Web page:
30 review for Trăng non

  1. 5 out of 5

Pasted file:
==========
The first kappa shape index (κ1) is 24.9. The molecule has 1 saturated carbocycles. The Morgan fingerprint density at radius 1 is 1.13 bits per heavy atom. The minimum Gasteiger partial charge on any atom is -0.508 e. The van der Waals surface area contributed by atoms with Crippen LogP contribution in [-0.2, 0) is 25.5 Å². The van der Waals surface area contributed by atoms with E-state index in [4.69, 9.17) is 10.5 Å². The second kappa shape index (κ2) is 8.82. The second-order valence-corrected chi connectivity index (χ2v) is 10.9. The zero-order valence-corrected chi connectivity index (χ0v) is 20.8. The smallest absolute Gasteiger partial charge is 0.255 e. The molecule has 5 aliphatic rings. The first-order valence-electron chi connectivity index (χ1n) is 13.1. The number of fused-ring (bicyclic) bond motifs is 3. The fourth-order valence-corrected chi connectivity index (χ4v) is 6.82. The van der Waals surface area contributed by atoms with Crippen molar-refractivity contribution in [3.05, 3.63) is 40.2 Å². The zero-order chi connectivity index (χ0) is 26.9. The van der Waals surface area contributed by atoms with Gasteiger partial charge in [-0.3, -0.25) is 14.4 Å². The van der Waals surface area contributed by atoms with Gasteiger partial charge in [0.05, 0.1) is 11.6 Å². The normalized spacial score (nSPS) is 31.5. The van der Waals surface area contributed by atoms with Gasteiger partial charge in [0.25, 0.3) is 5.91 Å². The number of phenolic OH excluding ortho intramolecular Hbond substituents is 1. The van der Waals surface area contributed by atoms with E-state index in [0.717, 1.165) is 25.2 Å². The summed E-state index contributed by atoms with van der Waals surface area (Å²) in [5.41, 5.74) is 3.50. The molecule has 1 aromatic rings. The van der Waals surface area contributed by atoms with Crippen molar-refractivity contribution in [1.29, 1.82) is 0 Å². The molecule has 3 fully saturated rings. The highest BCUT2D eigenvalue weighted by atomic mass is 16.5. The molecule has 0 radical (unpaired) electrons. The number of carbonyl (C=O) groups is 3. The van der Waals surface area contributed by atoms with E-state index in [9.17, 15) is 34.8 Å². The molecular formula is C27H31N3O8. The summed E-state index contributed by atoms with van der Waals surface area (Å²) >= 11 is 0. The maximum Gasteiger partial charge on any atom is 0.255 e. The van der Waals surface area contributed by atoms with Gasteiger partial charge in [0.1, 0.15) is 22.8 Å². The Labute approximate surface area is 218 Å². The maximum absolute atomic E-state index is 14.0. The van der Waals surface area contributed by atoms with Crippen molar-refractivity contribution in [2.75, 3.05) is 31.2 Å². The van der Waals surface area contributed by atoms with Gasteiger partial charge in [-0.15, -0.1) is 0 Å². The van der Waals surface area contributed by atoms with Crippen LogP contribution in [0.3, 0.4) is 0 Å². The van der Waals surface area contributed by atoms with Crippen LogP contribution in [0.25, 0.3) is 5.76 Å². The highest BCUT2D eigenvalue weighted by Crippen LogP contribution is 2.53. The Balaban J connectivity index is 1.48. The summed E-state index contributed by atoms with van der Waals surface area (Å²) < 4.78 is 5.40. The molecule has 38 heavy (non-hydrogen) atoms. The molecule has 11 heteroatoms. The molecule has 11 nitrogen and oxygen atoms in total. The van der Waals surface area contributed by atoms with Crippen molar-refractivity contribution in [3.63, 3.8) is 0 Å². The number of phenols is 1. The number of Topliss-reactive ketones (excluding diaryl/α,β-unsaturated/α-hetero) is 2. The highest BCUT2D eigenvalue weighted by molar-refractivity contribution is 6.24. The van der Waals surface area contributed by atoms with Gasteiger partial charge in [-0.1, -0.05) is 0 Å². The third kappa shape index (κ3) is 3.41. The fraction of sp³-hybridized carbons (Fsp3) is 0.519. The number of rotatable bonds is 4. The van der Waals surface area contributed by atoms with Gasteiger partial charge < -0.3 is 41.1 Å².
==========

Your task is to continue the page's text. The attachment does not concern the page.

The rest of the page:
Steph Sinclair